One of the P320’s advantages is the trigger guard undercut that allows for a higher grip that’s a bit more comfortable as far as I’m concerned. I have big hands, and that undercut is a very nice addition to the platform. Speaking of big hands, I do have a small issue with the Glock grip. My hands are big, and my pinky just hangs off the bottom, which pins the magazine in place. This means I have to alter my grip every time I reload, which I’m not a fan of doing.
Winner of Ergonomics: Sig P320 Compact
Sig Sauer P320C vs Glock 19: Reliability
Modern striker-fired, polymer frame pistols are incredibly reliable. They have cracked the code to make these types of guns work. They are insanely reliable, and both guns have a great history of reliability. With that said, I must give this one to Glock. Why? Well, they were the first company to make a gun that was dead to rights reliable. The simplicity of the Glock series leaves very little to fail.
While both my experience and the industry’s experience point to both weapons being extremely reliable, I have to give the point to the Glock 19. It’s incredibly reliable and has been since 1988. That kind of reputation matters, and it’s a firearm that has consistently functioned reliably since 1988.
Winner of Reliability: Glock 19 Gen 5 MOS
Sig Sauer P320C vs Glock 19: Modularity
Ooh boy, both guns swing into the modularity section with high scores. First, since Glock has been around for decades and has absolutely dominated the market for decades, they have a massive aftermarket. Holsters, sights, triggers, gunsmithing, and more are all widely available for the Glock 19 pistols. You can swap basically everything from the slide to the barrel and beyond to turn the pistol into what you want it to be. Its aftermarket offers Glock an insane degree of modularity.
The P320’s modularity comes from the fact that it comes with a removable serialized fire control unit. This packs all the internals outside of the magazine release for the P320 and is legally the firearm. You can remove the FCU and move it to a full-sized firearm, a subcompact firearm, or even something like the Flux Raider to create a PDW.
The popularity hasn’t reached Glock levels, but companies have taken notice, and shooters have tons of frames available from aftermarket sources, as well as slides, barrels, triggers, etc.
Both guns have optics-ready options that are worth mentioning. The Glock factory options include a MOS version which accommodates over a dozen optics via a system of plates. The SIG cuts are all aimed at either SIG or Leupold DPP optics. The latest Pro Cut can also accommodate Trijicon RMR cut optics. Both offer options, but SIG has been a bit less consistent with sticking to one footprint.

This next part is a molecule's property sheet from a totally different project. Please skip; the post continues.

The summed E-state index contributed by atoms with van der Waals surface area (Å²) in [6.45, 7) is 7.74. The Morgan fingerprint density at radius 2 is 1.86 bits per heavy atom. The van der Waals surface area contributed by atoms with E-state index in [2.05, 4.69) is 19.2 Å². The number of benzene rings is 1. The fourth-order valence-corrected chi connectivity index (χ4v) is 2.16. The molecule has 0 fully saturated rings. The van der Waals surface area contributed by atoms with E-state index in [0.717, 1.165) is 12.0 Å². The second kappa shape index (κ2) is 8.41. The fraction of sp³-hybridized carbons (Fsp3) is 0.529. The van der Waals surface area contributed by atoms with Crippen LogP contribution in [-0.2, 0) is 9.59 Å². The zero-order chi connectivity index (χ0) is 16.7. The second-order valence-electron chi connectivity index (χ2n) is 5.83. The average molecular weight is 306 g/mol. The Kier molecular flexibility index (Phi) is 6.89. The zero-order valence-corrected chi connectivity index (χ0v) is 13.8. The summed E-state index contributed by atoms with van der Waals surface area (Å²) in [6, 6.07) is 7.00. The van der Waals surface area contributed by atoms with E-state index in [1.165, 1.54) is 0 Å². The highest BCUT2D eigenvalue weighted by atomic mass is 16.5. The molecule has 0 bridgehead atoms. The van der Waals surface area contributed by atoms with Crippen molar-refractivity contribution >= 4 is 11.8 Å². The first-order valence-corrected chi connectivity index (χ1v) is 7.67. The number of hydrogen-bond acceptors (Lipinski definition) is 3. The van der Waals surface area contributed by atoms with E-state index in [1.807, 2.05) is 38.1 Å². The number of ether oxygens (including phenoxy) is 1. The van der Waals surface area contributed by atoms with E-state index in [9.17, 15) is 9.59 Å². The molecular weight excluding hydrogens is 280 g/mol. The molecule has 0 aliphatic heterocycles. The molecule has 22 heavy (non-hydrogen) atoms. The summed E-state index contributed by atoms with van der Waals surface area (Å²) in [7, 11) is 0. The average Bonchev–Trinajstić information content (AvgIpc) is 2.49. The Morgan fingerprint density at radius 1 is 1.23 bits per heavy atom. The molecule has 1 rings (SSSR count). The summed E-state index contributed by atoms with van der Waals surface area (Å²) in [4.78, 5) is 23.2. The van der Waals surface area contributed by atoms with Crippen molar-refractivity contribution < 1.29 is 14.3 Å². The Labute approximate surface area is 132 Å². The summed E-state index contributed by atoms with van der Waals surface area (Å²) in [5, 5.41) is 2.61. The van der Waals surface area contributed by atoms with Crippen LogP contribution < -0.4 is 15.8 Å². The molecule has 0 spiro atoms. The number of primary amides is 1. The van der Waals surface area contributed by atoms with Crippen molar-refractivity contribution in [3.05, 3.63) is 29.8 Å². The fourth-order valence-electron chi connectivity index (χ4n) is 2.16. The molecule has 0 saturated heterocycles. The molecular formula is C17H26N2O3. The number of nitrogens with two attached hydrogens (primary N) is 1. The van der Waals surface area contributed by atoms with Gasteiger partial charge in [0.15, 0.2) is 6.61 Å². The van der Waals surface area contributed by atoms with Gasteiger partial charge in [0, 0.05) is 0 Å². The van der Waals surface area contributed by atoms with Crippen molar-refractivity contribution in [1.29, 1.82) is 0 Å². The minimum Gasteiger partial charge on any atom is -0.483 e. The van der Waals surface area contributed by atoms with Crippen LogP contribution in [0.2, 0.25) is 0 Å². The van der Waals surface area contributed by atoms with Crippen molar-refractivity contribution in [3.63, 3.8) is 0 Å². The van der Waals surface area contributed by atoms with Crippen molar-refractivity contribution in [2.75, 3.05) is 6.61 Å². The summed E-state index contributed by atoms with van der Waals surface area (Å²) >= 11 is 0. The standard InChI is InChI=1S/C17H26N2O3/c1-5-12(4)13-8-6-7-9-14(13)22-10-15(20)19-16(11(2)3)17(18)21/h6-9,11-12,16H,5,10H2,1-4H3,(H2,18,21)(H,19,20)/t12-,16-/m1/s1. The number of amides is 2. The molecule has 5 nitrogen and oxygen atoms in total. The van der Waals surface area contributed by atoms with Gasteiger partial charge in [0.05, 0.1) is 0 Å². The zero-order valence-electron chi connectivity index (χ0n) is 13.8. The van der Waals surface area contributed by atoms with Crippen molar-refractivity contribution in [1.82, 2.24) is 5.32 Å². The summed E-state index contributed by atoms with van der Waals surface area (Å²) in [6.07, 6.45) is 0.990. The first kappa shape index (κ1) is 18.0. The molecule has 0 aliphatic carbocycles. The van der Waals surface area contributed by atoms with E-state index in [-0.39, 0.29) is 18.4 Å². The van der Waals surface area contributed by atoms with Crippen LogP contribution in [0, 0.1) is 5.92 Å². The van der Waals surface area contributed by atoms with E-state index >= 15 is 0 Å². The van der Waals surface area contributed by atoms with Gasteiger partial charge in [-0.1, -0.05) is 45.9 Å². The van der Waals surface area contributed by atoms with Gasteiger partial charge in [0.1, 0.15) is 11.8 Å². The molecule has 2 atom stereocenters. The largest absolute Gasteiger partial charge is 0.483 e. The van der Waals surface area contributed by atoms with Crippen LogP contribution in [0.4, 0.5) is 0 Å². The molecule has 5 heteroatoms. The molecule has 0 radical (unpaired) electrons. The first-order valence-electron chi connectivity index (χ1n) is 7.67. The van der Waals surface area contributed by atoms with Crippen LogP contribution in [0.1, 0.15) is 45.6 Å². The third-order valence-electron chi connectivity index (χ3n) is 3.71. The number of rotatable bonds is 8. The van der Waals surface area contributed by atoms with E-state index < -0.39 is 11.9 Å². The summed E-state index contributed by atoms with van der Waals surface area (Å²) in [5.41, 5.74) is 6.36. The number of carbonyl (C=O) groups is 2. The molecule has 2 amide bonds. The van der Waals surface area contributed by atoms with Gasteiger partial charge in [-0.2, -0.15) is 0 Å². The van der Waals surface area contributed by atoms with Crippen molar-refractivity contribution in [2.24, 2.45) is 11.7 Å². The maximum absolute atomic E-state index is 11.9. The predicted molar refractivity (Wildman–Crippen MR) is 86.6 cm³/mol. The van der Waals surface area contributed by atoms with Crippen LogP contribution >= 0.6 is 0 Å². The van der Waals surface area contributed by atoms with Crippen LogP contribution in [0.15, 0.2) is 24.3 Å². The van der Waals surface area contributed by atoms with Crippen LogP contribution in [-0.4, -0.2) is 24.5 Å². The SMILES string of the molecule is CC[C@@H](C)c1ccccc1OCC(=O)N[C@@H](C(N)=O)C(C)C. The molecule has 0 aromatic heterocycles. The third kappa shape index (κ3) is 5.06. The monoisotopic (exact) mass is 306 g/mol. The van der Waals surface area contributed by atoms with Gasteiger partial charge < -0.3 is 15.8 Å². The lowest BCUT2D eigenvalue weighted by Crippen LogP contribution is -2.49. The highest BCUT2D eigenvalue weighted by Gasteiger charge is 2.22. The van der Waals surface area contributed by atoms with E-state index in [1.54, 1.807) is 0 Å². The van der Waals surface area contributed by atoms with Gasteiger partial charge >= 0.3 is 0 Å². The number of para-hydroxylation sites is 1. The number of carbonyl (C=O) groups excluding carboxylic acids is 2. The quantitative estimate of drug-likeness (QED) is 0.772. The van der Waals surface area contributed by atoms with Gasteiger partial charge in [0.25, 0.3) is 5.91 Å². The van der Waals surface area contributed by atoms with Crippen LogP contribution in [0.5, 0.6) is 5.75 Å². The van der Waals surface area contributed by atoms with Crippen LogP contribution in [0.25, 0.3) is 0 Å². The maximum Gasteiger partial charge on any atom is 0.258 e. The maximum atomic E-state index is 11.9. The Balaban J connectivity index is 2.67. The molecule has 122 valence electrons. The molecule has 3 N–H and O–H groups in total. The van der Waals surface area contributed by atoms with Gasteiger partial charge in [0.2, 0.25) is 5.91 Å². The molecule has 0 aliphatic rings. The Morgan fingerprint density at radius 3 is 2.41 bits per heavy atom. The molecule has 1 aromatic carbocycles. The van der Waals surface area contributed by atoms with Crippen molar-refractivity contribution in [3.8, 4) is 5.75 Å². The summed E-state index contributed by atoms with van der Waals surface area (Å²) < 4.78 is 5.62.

Ultimately the P320C is going to be the more modular firearm. You can swap it to different calibers, frames, slides, and beyond, and you can’t do that with the Glock 19.
Winner of Modularity: Sig P320 Compact
Sig Sauer P320C vs Glock 19: Price
Talk about a tie. Both the p320C and Glock 19 slide in at the 550-ish price point. Different features will demand a different price, but that’s about where we sit. When looking at the guns out of the box, I don’t see a slight advantage to either gun. The P320 comes with metal sights, and the Glock comes with crappy plastic sights.
The Glock magazines are much more affordable, and SIG is quite proud of their P320 mags. While that may not factor into the initial price point, it’s something to be aware of and notate. It’s more or less a tie, with the winner picking what they prefer.
Winner of Price: TIE
Sig Sauer P320C vs Glock 19: My Pick
I’m humbled you’d ask. I am more partial to the P320C with an optic. I like the direct mount versus the MOS plates, and I love the ability to swap grip frames. I have metal frames, competition frames, and even a frame system that allows me to use P365 magazines. That kind of modularity is great for someone who likes to tinker. And swap things out. I use my P320 to compete to carry and for home defense, so having separate options to tackle these three tasks is nice.
With all that being said, I still love Glock. In fact, I own one SIG P320, but I own three Glock 19s. I own a standard Gen 3, an Adams Arms Gucci model, and a Polymer 80 frame I completed myself. Either gun will give you a fantastic and reliable pistol you can count on. Since you listened to me run my mouth, I’ll give you a turn—comment below which model you prefer and why.
See our full review on our winning handgun, the Sig P320 Compact.
May 30, 2023
May 30, 2023